The construction of the next-generation European Spallation Source (ESS) in Lund, Sweden, will open up new opportunities for neutron scattering by delivering up to two orders of magnitude brighter neutron beams to the sample. This will allow the observation of small signals from small samples that are not available in cubic centimetre quantities, the typical sample volume for current neutron scattering work. This gain will greatly benefit the use of NSE spectroscopy in the picosecond to microsecond time domain for the study of structural and magnetic relaxation phenomena. Here NSE only needs encoding of the absolute value of the neutron velocity (*i.e.* no encoding of neutron flight direction). The high neutron intensity capability of ESS is intrinsically based on its generation of pulsed neutron beams. Ironically for this comment, the fine-resolution study of elementary excitations by the NSE method is the only experimental technique in neutron scattering for which no way is yet known for efficiently taking advantage of pulsed neutron sources. This remains a next challenge for experimental ingenuity, of which the development of magnetic Wollaston prisms for NSE spectroscopy is a prime example.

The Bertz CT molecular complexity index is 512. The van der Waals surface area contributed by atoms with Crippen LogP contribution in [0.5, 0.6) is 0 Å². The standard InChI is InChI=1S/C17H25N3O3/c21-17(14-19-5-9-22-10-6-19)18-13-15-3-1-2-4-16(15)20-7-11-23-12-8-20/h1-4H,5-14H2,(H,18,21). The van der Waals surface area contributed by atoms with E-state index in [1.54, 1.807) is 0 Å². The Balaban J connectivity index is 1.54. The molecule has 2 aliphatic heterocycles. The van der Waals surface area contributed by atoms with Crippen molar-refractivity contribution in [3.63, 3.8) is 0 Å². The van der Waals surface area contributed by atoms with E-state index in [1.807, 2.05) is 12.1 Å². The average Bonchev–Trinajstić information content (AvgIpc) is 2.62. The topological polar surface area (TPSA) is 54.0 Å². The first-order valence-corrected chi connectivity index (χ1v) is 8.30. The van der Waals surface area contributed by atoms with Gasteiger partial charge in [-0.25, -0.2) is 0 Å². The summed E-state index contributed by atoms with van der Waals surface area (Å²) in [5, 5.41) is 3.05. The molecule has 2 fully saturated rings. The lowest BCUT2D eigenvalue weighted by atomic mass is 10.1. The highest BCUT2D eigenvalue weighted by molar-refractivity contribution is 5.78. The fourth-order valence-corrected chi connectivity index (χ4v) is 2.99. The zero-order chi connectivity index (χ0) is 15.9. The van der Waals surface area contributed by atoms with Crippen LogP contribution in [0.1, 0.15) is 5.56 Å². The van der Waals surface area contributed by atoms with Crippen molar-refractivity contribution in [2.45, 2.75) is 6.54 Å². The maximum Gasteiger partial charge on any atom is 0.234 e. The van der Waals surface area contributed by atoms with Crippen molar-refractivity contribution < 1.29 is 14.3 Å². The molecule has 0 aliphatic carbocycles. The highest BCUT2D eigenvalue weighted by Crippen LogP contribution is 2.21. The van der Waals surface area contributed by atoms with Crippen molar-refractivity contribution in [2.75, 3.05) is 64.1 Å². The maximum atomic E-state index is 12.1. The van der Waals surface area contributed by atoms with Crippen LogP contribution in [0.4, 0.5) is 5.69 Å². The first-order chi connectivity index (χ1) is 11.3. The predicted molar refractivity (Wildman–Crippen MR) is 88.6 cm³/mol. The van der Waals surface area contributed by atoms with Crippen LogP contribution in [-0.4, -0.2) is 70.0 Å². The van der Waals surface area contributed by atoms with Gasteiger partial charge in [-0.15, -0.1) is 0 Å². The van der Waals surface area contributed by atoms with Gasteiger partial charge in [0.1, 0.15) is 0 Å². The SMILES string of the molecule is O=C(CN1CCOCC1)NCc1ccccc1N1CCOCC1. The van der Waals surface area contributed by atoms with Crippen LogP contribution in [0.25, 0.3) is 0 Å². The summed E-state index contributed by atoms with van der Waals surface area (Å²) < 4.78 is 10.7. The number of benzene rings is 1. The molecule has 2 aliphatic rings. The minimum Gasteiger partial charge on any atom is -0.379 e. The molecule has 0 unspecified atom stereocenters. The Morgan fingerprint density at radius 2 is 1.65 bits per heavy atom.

### References

Keller, T., Aynajian, P., Habicht, K., Boeri, L., Bose, S. K. & Keimer, B. (2006). *Phys. Rev. Lett.* **96**, 225501. Google Scholar

Li, F. & Pynn, R. (2014). *J. Appl. Cryst.* **47**, 1849–1854. CrossRef CAS IUCr Journals Google Scholar

Mesot, J. (2006). *Science*, **312**, 1888–1889. Web of Science CrossRef PubMed CAS Google Scholar

Mezei, F. (1983). *Physica B+C*, **120**, 51–60. CrossRef CAS Web of Science Google Scholar

Pynn, R., Fitzsimmons, M. R., Fritzsche, H., Gierlings, M., Major, J. & Jason, A. (2005) *Rev. Sci. Instrum.* **76**, 053902. Web of Science CrossRef Google Scholar

© International Union of Crystallography. Prior permission is not required to reproduce short quotations, tables and figures from this article, provided the original authors and source are cited. For more information, click here.